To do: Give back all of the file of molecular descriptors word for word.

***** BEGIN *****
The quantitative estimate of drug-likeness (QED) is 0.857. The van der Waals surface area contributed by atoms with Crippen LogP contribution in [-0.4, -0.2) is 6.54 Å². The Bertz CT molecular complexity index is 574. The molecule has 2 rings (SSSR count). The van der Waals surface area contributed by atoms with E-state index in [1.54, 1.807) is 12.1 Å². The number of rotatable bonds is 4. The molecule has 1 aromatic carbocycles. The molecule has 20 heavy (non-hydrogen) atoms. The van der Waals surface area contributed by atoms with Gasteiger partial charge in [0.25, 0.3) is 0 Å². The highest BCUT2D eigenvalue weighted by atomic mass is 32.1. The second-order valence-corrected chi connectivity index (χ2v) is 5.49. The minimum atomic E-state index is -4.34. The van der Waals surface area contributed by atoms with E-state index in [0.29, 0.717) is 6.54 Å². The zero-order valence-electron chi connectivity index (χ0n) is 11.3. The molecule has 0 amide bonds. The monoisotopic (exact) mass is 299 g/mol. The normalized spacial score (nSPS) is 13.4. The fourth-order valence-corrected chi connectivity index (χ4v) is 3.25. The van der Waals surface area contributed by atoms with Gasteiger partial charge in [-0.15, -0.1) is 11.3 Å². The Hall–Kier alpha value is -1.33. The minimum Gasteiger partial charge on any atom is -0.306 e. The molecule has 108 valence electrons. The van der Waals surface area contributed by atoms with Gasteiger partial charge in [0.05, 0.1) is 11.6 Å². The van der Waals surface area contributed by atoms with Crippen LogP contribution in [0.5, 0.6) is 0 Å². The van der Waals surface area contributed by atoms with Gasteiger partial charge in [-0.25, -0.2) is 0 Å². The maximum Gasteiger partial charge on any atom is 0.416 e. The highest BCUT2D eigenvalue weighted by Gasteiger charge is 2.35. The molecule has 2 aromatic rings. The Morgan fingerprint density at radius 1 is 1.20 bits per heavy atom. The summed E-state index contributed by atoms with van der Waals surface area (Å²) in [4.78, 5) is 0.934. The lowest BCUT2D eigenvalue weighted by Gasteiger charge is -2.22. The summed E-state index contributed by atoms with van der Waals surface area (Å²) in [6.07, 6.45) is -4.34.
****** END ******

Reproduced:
The quantitative estimate of drug-likeness (QED) is 0.857. The van der Waals surface area contributed by atoms with Crippen LogP contribution in [-0.4, -0.2) is 6.54 Å². The Bertz CT molecular complexity index is 574. The molecule has 2 rings (SSSR count). The van der Waals surface area contributed by atoms with E-state index in [1.54, 1.807) is 12.1 Å². The number of rotatable bonds is 4. The molecule has 1 aromatic carbocycles. The molecule has 20 heavy (non-hydrogen) atoms. The van der Waals surface area contributed by atoms with Gasteiger partial charge in [0.25, 0.3) is 0 Å². The highest BCUT2D eigenvalue weighted by atomic mass is 32.1. The second-order valence-corrected chi connectivity index (χ2v) is 5.49. The minimum atomic E-state index is -4.34. The van der Waals surface area contributed by atoms with E-state index in [0.29, 0.717) is 6.54 Å². The zero-order valence-electron chi connectivity index (χ0n) is 11.3. The molecule has 0 amide bonds. The monoisotopic (exact) mass is 299 g/mol. The normalized spacial score (nSPS) is 13.4. The fourth-order valence-corrected chi connectivity index (χ4v) is 3.25. The van der Waals surface area contributed by atoms with Gasteiger partial charge in [-0.15, -0.1) is 11.3 Å². The Hall–Kier alpha value is -1.33. The minimum Gasteiger partial charge on any atom is -0.306 e. The molecule has 108 valence electrons. The van der Waals surface area contributed by atoms with Gasteiger partial charge in [0.05, 0.1) is 11.6 Å². The van der Waals surface area contributed by atoms with Crippen LogP contribution in [0.5, 0.6) is 0 Å². The van der Waals surface area contributed by atoms with Gasteiger partial charge in [-0.25, -0.2) is 0 Å². The maximum Gasteiger partial charge on any atom is 0.416 e. The highest BCUT2D eigenvalue weighted by Gasteiger charge is 2.35. The molecule has 2 aromatic rings. The Morgan fingerprint density at radius 1 is 1.20 bits per heavy atom. The summed E-state index contributed by atoms with van der Waals surface area (Å²) in [4.78, 5) is 0.934. The lowest BCUT2D eigenvalue weighted by Gasteiger charge is -2.22. The summed E-state index contributed by atoms with van der Waals surface area (Å²) in [6.07, 6.45) is -4.34.